While practically impenetrable from a readability standpoint, the scope and substance warrants full marks and then some. In order to fully follow theWhile practically impenetrable from a readability standpoint, the scope and substance warrants full marks and then some. In order to fully follow the story you'd have to be some sort of name savant what with all the begats and such. Nevertheless, if you can accept that, and maybe keep a copy of the Compete Guide to Middle-Earth or the online Encyclopedia of Arda within reach, you'll find hours of enjoyment here.
Also I think sequence is important with Tolkien's work. I don't think Silmarillion should be read first since I don't think the work on its own establishes sufficient emotional buy-in to offset all the pain (those begats again).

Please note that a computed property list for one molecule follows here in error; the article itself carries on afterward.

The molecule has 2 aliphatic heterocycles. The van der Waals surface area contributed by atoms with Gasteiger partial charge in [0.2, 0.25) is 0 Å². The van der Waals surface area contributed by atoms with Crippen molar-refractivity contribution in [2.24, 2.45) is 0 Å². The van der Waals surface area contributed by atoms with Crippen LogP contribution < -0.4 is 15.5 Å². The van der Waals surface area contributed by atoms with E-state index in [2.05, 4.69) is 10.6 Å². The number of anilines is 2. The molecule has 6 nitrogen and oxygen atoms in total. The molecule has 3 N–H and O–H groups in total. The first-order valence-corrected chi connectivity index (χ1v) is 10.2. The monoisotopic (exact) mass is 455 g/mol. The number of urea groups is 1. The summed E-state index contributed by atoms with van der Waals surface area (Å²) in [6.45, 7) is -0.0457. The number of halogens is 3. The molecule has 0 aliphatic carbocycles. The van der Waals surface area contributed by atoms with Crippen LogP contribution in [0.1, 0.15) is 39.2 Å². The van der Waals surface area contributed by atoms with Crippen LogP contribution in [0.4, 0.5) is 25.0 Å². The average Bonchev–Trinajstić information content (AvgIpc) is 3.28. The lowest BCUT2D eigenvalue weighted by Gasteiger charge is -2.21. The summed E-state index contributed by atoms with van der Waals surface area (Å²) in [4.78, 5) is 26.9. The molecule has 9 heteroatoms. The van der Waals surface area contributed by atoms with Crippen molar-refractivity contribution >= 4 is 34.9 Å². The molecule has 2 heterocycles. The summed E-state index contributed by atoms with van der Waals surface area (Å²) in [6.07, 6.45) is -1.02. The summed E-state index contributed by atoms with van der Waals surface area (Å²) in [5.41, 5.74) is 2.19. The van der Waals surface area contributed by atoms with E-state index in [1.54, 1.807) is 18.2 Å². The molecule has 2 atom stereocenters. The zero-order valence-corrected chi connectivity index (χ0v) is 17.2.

Before I read it, I had read The Hobbit and the LOTR trilogy and had seen all the films. And I was already a fan. At a friend's advice, also, I read the Silmarillion itself out of sequence. I started with the final chapters about Sauron and the One Ring. This is the material that underpins the opening sequence of Jackson's first film.
Those chapters put me in the spirit of the book: less like a novel—more like a history or even religious text. After that I jumped to the beginning and read it right through.
I was surprised by how much I enjoyed Tolkien's creation myth. I find it in all ways superior to the Abrahamic one most of us westerners are familiar with. It's much more interesting, coherent and beautiful....more